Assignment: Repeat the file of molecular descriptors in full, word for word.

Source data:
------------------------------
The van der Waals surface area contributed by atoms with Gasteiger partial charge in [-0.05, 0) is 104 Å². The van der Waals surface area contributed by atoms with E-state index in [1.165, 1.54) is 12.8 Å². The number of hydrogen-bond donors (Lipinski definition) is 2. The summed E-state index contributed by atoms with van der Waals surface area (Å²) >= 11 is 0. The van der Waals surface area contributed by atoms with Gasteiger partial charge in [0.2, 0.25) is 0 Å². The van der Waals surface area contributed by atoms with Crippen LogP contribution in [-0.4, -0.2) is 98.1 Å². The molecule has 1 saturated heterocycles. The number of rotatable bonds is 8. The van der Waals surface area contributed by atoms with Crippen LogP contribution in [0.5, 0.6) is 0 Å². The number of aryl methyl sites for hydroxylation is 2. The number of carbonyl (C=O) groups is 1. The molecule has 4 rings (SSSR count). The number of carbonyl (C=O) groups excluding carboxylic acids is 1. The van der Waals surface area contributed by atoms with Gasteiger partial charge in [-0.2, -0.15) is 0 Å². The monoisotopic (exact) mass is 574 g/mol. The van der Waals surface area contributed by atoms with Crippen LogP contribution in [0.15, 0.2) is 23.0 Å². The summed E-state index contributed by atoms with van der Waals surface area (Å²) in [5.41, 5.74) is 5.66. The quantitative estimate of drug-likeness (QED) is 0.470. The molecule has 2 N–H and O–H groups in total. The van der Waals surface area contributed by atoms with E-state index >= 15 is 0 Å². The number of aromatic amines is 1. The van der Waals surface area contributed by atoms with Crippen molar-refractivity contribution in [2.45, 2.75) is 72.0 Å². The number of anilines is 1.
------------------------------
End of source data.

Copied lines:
The van der Waals surface area contributed by atoms with Gasteiger partial charge in [-0.05, 0) is 104 Å². The van der Waals surface area contributed by atoms with E-state index in [1.165, 1.54) is 12.8 Å². The number of hydrogen-bond donors (Lipinski definition) is 2. The summed E-state index contributed by atoms with van der Waals surface area (Å²) >= 11 is 0. The van der Waals surface area contributed by atoms with Gasteiger partial charge in [0.2, 0.25) is 0 Å². The van der Waals surface area contributed by atoms with Crippen LogP contribution in [-0.4, -0.2) is 98.1 Å². The molecule has 1 saturated heterocycles. The number of rotatable bonds is 8. The van der Waals surface area contributed by atoms with Crippen LogP contribution in [0.5, 0.6) is 0 Å². The number of aryl methyl sites for hydroxylation is 2. The number of carbonyl (C=O) groups is 1. The molecule has 4 rings (SSSR count). The number of carbonyl (C=O) groups excluding carboxylic acids is 1. The van der Waals surface area contributed by atoms with Gasteiger partial charge in [-0.2, -0.15) is 0 Å². The monoisotopic (exact) mass is 574 g/mol. The van der Waals surface area contributed by atoms with Crippen LogP contribution in [0.15, 0.2) is 23.0 Å². The summed E-state index contributed by atoms with van der Waals surface area (Å²) in [5.41, 5.74) is 5.66. The quantitative estimate of drug-likeness (QED) is 0.470. The molecule has 2 N–H and O–H groups in total. The van der Waals surface area contributed by atoms with E-state index >= 15 is 0 Å². The number of aromatic amines is 1. The van der Waals surface area contributed by atoms with Crippen molar-refractivity contribution in [2.45, 2.75) is 72.0 Å². The number of anilines is 1.